Environmentalism relies on a nature-culture dualism and defines human beings as external to nature, hence arguing that human activities are the cause of damage to the environment, writes Multitudes editor Emmanuel Videcoq, self-proclaimed “militant in ecological politics”. This goes hand in hand with a radical critique of economic rationality, he says, according to which the possibility of a political ecology emerges. Because current environmental projects are — for various reasons — limited in impact, Videcoq calls for a second era of political ecology.
Accordingly, Multitudes’s new issue is entitled “Ecopolitics Now!”. Articles in the print issue are complemented with just as many online articles to form a range of questions around the need for a renewal of the reflection on ecology and of political practices.
In an interview, Romanian-Parisian social psychologist Serge Moscovici makes clear what is at stake: the creation of a new way of life. Moscovici spearheaded a new environmental sensibility that led him to put nature back on the political agenda.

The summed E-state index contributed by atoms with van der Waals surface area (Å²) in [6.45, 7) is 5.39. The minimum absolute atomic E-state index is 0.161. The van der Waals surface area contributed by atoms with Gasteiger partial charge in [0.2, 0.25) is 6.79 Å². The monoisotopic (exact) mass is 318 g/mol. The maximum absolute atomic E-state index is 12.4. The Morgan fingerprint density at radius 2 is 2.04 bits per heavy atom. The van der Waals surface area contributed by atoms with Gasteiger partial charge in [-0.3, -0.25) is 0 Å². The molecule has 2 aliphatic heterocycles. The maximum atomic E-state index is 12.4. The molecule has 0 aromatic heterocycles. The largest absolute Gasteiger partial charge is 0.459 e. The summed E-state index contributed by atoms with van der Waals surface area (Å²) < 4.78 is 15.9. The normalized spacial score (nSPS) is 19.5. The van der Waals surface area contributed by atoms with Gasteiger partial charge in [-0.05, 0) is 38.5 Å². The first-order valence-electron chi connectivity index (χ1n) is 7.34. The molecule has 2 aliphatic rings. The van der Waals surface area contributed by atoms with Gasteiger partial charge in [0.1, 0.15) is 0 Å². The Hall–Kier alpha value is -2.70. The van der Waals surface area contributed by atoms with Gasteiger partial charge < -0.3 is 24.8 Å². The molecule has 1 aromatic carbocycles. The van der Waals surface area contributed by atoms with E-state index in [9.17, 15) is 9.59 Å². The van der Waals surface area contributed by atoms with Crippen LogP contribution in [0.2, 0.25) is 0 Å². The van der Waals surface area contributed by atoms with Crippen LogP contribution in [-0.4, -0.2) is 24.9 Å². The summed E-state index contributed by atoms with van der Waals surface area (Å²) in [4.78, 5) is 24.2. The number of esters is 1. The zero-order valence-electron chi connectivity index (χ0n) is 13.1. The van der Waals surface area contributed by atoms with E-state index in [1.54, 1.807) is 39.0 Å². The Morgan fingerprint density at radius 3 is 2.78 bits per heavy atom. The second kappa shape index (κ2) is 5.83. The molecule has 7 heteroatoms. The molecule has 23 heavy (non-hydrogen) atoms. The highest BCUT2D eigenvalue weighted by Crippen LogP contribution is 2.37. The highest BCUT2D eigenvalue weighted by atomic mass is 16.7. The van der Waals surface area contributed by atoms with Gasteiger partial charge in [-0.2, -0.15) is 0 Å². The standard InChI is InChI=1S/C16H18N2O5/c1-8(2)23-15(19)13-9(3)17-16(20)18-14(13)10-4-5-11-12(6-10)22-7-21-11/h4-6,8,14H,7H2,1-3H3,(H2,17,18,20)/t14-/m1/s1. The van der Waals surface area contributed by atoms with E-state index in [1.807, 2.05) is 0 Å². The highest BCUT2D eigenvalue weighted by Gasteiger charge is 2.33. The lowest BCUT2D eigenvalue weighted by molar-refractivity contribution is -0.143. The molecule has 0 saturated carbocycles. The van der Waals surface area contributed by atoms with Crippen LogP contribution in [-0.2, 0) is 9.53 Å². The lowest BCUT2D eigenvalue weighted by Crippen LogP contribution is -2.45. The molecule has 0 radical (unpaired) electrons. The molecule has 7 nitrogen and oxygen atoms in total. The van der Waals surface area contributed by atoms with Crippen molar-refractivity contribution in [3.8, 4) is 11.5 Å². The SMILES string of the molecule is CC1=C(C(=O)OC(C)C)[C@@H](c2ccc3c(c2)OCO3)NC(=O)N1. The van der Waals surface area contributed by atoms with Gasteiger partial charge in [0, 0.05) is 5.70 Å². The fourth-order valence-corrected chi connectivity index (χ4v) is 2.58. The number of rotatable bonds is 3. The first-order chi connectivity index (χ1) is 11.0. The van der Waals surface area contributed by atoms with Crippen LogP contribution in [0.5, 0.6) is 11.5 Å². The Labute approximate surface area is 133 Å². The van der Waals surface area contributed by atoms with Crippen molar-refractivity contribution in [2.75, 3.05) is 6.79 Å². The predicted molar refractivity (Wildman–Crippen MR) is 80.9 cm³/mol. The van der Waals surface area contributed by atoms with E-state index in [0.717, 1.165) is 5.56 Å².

Jorge Riechmann, in “Biomimesis: Elements for an industrial ecology” argues for a reintegration of the technosphere into the biosphere: “The study of the latter can be a source of ideas for changes that should be made in the former.” And Isabelle Stengers, Belgian philosopher of science, proclaims the beginning of a culture of non-symmetry. “Nature”, she writes, “has no innate reason to care about us; rather, we must care about her.”
Also to look out for: a dossier on the filmmaker and psychologist Fernand Deligny, “the pedagogue following the footsteps of autistic patients”; an interview with Jacques Robin and Felix Guattari about the information revolution, published for the first time; and a piece by poet, activist, and performer John Giorno, entitled “Welcoming the flowers”, including an interpretative essay by Bernard Heidsieck.